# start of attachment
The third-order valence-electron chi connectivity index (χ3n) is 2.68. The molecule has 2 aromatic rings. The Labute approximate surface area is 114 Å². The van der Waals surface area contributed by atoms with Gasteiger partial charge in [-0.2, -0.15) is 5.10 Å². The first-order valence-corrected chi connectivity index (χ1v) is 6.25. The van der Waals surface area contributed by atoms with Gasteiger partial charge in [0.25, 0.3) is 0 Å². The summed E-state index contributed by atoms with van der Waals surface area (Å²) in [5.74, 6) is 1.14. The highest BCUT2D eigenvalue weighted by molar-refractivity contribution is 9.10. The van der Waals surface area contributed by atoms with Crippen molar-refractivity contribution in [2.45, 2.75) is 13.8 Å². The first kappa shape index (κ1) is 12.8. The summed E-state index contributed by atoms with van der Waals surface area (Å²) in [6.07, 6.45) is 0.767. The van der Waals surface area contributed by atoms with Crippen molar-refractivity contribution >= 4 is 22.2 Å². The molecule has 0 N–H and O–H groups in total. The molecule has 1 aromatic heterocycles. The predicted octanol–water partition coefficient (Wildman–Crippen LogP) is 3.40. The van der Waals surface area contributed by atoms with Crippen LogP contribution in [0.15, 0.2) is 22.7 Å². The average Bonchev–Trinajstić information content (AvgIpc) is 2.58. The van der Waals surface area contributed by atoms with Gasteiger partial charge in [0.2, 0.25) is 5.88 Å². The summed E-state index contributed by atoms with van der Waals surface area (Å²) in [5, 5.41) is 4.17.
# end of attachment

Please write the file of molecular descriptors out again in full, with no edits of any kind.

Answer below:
The third-order valence-electron chi connectivity index (χ3n) is 2.68. The molecule has 2 aromatic rings. The Labute approximate surface area is 114 Å². The van der Waals surface area contributed by atoms with Gasteiger partial charge in [-0.2, -0.15) is 5.10 Å². The first-order valence-corrected chi connectivity index (χ1v) is 6.25. The van der Waals surface area contributed by atoms with Gasteiger partial charge in [0.25, 0.3) is 0 Å². The summed E-state index contributed by atoms with van der Waals surface area (Å²) in [5.74, 6) is 1.14. The highest BCUT2D eigenvalue weighted by molar-refractivity contribution is 9.10. The van der Waals surface area contributed by atoms with Crippen molar-refractivity contribution in [2.45, 2.75) is 13.8 Å². The first kappa shape index (κ1) is 12.8. The summed E-state index contributed by atoms with van der Waals surface area (Å²) in [6.07, 6.45) is 0.767. The van der Waals surface area contributed by atoms with Crippen molar-refractivity contribution >= 4 is 22.2 Å². The molecule has 0 N–H and O–H groups in total. The molecule has 1 aromatic heterocycles. The predicted octanol–water partition coefficient (Wildman–Crippen LogP) is 3.40. The van der Waals surface area contributed by atoms with Crippen LogP contribution in [0.15, 0.2) is 22.7 Å². The average Bonchev–Trinajstić information content (AvgIpc) is 2.58. The van der Waals surface area contributed by atoms with Gasteiger partial charge in [0.2, 0.25) is 5.88 Å². The summed E-state index contributed by atoms with van der Waals surface area (Å²) in [5, 5.41) is 4.17.